Morbidly Beautiful

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The new “Halloween” is everything you’ve been hoping for — smart and scary, it lovingly respects the original while creatively evolving the franchise.

As the genre continues to change and evolve, horror fans hunger for genre fare that pushes boundaries, makes us think, and challenges expectations. Critics and cinephiles throw around words like “smart” and “elevated” horror. And films like Hereditary, mother!, and Get Out spark endless debates about how we even attempt to define what horror really is.

I love a good arthouse horror flick as much as the next person. Probably more than the next person. But, like so many of you, I was raised on a heavy dose of old school horror — the slasher films of the 70s and 80s.

Devoid of social commentary, multi-layered storytelling, and complex characters, these films had one goal and one goal only: to scare the holy hell out of you. And we couldn’t get enough.

Films like John Carpenter’s 1978 slasher masterpiece gave birth to my passionate love of the genre. Having seen it more times than I can begin to count, I still get that giddy, childlike feeling of pure unbridled joy when I watch the original Halloween.

Attempting to rekindle that timeless magic 40 years later is no small undertaking.

Thus, David Gordon Green and Danny McBride’s effort to infuse new life into the beloved franchise has resulted in one of the most anticipated horror films in some time, yet one that is filling many horror fans with dread. It’s a film so fraught with potential for disaster in its efforts to appease a rabid and often unforgiving fan base.

Just ask Rob Zombie how rocky this terrain can be.

While I’m a fan of Zombie’s controversial reimagining of the franchise, many of you are not — and understandably so. In his attempt to bring something fresh and innovative to the table (which I respect), he alienated much of the core base who had no tolerance for anyone trying to mess with perfection. By giving Michael Myers a tragic backstory and attempting to humanize him, many felt Zombie destroyed the core of what made him so terrifying and iconic in the first place.

If Zombie attempted to kill the Boogeyman, Green and McBride resurrect him with reverence.

Rather than repeating the sins of the past, the filmmakers make no effort to reinvent the wheel with the franchise. Rather, they pay loving and respectful homage to it — delivering one of the best horror sequels in quite some time.

In an ingenious attempt to remain true to its origins while bringing something fresh to the franchise, the filmmakers add an intriguing layer to the horror by ignoring all other sequels and instead examining the direct aftermath of the tragic events that took place in Haddonfield on Halloween night, 1978. The film beautifully addresses Laurie’s broken mental state following that fateful night, weaving her post-traumatic stress into the fabric of the storyline and establishing a credible reason for the powerful connection between predator and prey outside of the familial link we’ve become accustomed to.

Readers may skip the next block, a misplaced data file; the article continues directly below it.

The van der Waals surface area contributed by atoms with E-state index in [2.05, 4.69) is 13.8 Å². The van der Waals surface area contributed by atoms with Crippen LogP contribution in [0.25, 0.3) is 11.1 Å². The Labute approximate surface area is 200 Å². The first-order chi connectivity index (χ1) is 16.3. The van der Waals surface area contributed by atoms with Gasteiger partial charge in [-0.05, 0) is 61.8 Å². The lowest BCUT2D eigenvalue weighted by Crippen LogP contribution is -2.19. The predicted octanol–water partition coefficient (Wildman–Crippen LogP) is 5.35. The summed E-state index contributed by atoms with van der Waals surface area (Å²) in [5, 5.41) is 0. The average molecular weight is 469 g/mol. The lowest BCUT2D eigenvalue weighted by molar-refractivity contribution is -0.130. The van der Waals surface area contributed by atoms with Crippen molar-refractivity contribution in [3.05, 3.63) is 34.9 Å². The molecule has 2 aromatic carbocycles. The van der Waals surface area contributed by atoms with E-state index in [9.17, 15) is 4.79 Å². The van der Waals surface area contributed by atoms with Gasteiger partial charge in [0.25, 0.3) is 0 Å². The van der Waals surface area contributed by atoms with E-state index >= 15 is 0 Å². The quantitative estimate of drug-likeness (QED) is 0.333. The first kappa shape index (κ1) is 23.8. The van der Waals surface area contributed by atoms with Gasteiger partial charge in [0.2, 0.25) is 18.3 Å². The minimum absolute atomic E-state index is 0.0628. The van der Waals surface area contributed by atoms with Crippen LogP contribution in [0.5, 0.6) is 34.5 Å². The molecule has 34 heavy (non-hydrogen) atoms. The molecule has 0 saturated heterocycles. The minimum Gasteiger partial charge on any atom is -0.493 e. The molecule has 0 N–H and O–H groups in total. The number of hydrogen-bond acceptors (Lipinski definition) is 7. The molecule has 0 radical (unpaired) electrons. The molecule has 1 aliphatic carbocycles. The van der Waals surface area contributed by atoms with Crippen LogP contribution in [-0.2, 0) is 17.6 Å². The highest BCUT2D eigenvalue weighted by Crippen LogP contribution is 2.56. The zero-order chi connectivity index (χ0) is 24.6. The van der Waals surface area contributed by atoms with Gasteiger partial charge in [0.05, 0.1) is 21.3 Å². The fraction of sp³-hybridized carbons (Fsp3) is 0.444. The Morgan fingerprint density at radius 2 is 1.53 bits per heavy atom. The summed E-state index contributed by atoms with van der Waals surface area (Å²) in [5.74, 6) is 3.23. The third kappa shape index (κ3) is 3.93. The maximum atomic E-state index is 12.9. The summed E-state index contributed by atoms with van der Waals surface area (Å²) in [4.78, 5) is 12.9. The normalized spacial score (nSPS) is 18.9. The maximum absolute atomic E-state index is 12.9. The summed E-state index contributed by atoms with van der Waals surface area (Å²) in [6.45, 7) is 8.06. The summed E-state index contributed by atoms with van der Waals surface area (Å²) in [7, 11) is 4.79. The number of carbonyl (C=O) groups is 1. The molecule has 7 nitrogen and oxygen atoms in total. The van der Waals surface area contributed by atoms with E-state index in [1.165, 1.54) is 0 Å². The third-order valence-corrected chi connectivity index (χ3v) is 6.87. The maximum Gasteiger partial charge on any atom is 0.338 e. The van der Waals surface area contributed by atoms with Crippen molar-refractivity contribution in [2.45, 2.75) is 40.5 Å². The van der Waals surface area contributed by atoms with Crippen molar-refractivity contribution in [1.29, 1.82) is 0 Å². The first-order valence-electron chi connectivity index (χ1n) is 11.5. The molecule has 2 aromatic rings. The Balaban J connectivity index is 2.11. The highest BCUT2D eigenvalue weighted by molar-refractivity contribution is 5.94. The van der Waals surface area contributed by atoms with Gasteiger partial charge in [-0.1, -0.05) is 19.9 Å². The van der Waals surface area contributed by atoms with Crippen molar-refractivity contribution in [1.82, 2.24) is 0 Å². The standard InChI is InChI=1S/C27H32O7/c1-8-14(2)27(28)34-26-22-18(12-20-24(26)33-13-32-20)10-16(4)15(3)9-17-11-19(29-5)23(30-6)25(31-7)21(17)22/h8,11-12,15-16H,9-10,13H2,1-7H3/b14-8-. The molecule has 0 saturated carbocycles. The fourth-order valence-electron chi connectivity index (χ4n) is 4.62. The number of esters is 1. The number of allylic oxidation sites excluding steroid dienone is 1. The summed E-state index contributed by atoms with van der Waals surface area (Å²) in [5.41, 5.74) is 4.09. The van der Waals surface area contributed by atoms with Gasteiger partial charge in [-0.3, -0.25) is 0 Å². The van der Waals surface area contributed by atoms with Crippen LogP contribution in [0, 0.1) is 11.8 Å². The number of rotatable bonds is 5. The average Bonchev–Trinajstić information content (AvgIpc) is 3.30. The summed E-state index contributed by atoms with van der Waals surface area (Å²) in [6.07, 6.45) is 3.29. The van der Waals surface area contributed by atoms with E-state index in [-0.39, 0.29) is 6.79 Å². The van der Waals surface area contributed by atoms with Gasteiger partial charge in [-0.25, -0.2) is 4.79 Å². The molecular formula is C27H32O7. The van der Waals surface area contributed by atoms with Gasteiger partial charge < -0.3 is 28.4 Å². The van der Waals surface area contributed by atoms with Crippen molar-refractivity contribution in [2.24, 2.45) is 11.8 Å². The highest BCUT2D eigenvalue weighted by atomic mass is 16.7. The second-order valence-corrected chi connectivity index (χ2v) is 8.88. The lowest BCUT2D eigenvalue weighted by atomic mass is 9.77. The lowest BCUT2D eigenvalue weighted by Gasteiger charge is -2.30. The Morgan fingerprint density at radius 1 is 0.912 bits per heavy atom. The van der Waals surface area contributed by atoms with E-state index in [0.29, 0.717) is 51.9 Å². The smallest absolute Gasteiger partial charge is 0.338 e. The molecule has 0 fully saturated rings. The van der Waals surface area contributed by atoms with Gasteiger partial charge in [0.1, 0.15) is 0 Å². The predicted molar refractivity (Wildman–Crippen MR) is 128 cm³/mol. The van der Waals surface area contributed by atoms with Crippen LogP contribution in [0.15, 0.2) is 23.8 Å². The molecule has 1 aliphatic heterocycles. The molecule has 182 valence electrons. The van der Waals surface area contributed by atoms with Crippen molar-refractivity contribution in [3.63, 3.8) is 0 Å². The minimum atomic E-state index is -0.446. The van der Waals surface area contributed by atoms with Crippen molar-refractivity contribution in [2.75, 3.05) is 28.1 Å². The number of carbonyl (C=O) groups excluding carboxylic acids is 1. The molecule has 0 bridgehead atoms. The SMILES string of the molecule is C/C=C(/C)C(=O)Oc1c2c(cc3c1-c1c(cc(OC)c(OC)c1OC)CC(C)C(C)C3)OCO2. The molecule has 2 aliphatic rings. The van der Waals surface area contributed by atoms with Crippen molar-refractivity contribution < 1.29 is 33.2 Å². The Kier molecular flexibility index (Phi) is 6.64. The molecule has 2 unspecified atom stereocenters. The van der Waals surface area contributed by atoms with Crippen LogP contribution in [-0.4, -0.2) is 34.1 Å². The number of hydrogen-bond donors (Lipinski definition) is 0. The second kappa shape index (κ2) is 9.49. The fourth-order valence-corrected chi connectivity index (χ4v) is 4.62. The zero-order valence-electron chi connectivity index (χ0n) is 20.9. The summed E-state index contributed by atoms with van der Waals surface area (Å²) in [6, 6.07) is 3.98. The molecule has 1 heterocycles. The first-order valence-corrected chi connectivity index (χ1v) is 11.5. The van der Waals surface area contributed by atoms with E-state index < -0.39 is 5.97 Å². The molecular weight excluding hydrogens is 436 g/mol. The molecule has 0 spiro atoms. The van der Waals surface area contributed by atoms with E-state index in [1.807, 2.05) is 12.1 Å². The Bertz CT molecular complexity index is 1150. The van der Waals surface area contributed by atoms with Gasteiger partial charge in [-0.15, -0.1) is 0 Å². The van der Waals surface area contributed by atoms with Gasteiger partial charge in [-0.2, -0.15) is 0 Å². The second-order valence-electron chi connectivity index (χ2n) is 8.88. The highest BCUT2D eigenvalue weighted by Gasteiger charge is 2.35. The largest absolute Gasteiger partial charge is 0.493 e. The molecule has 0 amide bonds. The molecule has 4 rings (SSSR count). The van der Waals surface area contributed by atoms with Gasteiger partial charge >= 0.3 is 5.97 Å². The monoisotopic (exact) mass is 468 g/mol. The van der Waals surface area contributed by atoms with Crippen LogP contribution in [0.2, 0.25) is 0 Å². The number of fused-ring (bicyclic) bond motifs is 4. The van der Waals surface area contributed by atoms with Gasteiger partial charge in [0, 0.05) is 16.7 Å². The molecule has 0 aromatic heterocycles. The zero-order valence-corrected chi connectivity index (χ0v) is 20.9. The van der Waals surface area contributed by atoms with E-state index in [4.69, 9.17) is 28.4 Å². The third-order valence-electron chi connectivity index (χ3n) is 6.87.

In a post-screening Q&A with the cast and crew at Fantastic Fest, Jamie Lee Curtis explains her willingness to return to the role that made her famous, tackling the evolution of Laurie Strode — the once youthfully optimistic and innocent heroine whose life was forever altered by a chance encounter with an unstoppable killer.  She explains that she was drawn to the complexity of the character and the intelligent and sensitive way the script dealt with Laurie’s trauma.

Curtis has always been and continues to be the heart of the franchise, and she infuses the older, far more jaded and battle-worn Laurie with incredible grace, passion and power. She brilliantly conveys a woman who is both irreparably broken and a force of reckoning. She’s consumed by fear to the point that it has destroyed her entire life. Yet she remains remarkably brave and relentless in her desire to face her fears and stand up to the face of evil.

While it’s wonderful see Laurie’s character treated with such deference and dignity, she’s not the only inspiring and ass kicking female in the film. Both Laurie’s daughter Karen (Judy Greer) and her granddaughter Allyson (Andi Matichak) are given the chance to shine and powerfully portray the strength and resilience of women fighting both very real and metaphorical demons.

While there’s a surprising depth to this film you can’t help but appreciate, let’s not beat around the bush with what really matters most.

To answer the burning questions I know you must have…yes, it’s scary. Yes